"You're the boss of the project, you oversee it. We work for you," Fenske said.
Fenske and other experts said talking to references and people who have used a contractor in the past is important. Don't just rely on reviews online: talk to people in person or by phone about specifics.
You should also make sure that anyone doing specialized work, like electrical or plumbing, has the correct certifications and pulls the right permits.
"Anybody that’s going to be going out into a home should have some type of documentation showing that they’re able to do the work," Fenske said.
How to do your own research
You should search for a company and contractor on two websites: mycase.in.gov and inbiz.in.gov, using the business search tool. While you may need to search a name several ways to see all entries, it could turn up important information.
In the Weavers' case, a search could have revealed that Brown opened SoCal Remodeling just one month before they hired him.
Experts also suggested that you ask for references and call those references, rather than simply relying on reviews online. Starsiak Hawk and Laine said they believe the best way to find a company is by seeking out personal references directly from friends and acquaintances.
"Throw it out on Facebook, throw it out on Nextdoor ... does someone have someone that they worked with and are happy?" Starsiak Hawk said.
Recapping the Top 5 tips from our experts
- Set aside extra money
- Hire a lawyer before you start
- Ask questions, be skeptical
- Talk to references
- Search online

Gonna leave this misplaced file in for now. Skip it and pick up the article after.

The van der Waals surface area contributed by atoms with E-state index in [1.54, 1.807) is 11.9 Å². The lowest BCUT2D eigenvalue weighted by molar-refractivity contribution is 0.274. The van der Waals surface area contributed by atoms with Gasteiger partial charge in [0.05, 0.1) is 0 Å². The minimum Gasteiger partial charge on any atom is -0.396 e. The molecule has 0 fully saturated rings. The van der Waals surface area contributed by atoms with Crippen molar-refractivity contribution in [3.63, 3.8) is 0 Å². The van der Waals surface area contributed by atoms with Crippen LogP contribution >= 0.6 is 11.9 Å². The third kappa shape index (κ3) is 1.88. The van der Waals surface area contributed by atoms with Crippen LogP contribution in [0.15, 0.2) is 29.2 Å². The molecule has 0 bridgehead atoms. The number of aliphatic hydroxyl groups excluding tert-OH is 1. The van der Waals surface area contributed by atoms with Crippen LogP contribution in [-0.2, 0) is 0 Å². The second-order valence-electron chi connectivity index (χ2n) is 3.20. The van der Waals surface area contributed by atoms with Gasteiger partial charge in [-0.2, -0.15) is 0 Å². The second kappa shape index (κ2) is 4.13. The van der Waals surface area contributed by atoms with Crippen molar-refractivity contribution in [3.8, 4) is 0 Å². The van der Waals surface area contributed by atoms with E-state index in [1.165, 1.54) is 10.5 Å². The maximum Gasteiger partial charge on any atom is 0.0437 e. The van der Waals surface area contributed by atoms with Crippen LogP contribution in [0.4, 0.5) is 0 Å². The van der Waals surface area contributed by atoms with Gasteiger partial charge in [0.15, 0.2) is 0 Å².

What's next for Weaver case
The Weavers said they now face starting their project over again, and spending another $100,000 to fix previous work. They have not filed a formal lawsuit, but said they are not giving up in their efforts to get their money back.
"What do you do? Somebody takes that kind of money and walks away, surely to God there’s some kind of consequence for that," Lori Weaver said.
CBS4 Problem Solvers went to several addresses listed for SoCal Remodeling and didn't find David Brown. He was easy to find online, though, working as a pastor with Impact Church Indy and David Brown Ministries. One Facebook page showed that in July, as the Weavers were trying to get Brown to complete their project, he was advertising a business workshop, saying in one post "I'm going to give you the same strategy that I used to turning $750 into $150,000 in just 90 days."
An attorney for Brown, Troy Tyson, did send CBS4 the following written statement in response to our request:
"Thank you for reaching out to me regarding your upcoming report on my client, Mr. David
Brown. Mr. Brown recently retained me to assist him in several legal matters, including those under
investigation by your team. Given that there are currently a number of cases pending in litigation, it is
unfortunately not advisable or possible at this time for me to provide extensive details regarding the
matters you are reviewing. However, I want to make it clear that Mr. Brown vehemently denies the
wrongdoing asserted by the Weavers and other former customers referenced in your investigation. My
client hopes to resolve these matters through the legal process over the next several months, and
anxiously awaits the opportunity to have his day in court and clear his name. It is my hope that you will
undertake a follow-up assessment on these matters once the legal process has run its course.
Additionally, I want to point out that Mr. Brown has not only earned the trust and respect of
many satisfied customers, but he has also carved out a place as one of the leading young lights of the
local African-American community, selflessly giving of his time, money, and energy to help countless
individuals in the city of Indianapolis. In his role as pastor, youth leader, and volunteer, Mr. Brown has
worked incredibly hard to enrich the lives of people in our city, and support those most in need. My
client regularly undertakes this work with little or no publicity, and with no prospect of profit in mind. I
am hopeful that your thorough coverage will take the additional step of highlighting Mr. Brown’s many
contributions to the local community."
If you have a problem you'd like CBS4 Problem Solvers to consider, contact us at 317-677-1544 or ProblemSolvers@cbs4indy.com.